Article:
Arrow ImagePICU & Rapid Response

Recovery doesn't end the moment you're discharged from hospital; to thrive in the community, people need ongoing support. 

Here, Dr Sally Foster, Consultant Forensic Psychiatrist, shares her thoughts around the ongoing support people should have in place.

"The mental health patients I work with come from many different backgrounds and situations; some have forensic histories, which means that they were in contact with the Criminal Justice System before being assessed for mental health treatment, and others come to us because there's no suitable care for them within the National Health Service.

Once patients are discharged from St Andrew's, the next stage of their recovery journey is out of our hands, but sadly we too often see patients discharged who then come back to us further down the line. Thankfully, at St Andrew’s we’re part of the Assertive Transitions Service, a pilot approach which means that each patient has additional support for up to a year before they leave hospital. The Service works with patients on the ward to identify barriers to a successful discharge, and formulate a comprehensive package of care for them. Once the patient leaves us, they receive three months' intensive support as they reintegrate into the community.

The Assertive Transitions Service recently supported one of my patients who had made great progress in his recovery. It was very clear that he was going to be discharged very quickly, and as he was in our care following his first episode of illness, he wasn't in touch with any community team. The first challenge was accommodation - he was going to be discharged with nowhere to go, and he was unable to return to his home area due to restrictions placed on him by the Ministry of Justice. He had no bank account, no idea where he wanted to go, a history of substance misuse, and a criminal record.

What he did need was a chance, a chance to thrive in his new life after working so hard on his recovery. We worked with him on his ward before he was discharged, got to know him and his history, his likes and dislikes, his worries and fears. We wanted to ensure we could navigate some of the challenges he was going to face, so we worked with local teams and accommodation providers to sort him a place to live. When he left our care he had access to support from substance misuse and alcohol support services, and advice on how to budget and manage his self-care.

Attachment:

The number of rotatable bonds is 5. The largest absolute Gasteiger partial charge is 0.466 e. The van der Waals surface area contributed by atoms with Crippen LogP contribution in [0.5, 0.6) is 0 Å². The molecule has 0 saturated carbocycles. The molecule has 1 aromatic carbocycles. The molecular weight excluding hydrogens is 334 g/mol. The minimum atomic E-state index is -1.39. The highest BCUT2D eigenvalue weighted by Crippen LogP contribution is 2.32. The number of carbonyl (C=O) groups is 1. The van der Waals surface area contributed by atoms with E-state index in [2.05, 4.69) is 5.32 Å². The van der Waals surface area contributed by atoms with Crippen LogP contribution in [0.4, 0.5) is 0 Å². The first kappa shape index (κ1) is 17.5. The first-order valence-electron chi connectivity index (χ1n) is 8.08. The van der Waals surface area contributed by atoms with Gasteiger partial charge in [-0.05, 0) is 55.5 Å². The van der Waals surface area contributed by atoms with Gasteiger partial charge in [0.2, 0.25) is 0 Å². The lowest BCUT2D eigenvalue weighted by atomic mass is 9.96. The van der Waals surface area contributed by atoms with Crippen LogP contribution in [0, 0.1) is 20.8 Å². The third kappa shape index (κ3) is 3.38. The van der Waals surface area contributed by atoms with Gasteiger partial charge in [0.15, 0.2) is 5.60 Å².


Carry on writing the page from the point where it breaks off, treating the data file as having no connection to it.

I believe if he hadn't have had this support in place upon discharge, he'd probably have ended up in prison.

His is, unfortunately, not a unique story. Right now at St Andrew’s we have around 50 patients who are in our care, yet fit for discharge. They no longer need inpatient mental health care and treatment; what they do need is to start their lives afresh in the community. My hope is that the Assertive Transitions Service - working closely with other partner organisations, will be able to help people move on in their lives faster, with everything they need in place to thrive."

What is the Assertive Transitions Service?

The Assertive Transitions Service (IMPACT) was launched in February 2020, providing personalised, proactive support to low and medium secure care inpatients up to a year before discharge and then for three months in the community.

This pilot (to March 2021) sees enhanced ward in-reach and integrated community support delivered by two multi-disciplinary teams in the north and the south of the East Midlands region. 

The ATS was developed based on insight from service-users and staff which identified a real need for practical, pre-discharge support to ensure smooth, successful and sustainable transitions to community living.

Find out more on the NHS Nottinghamshire Healthcare website, here.

Dante's story: How the Assertive Transitions Service is preparing him for discharge

Dante is a St Andrew's patient who is being supported, ready for when he is discharged. Watch his story below by clicking the photo below and hear, in his own words, why he feels prepared for life outside of hospital.

Dantenew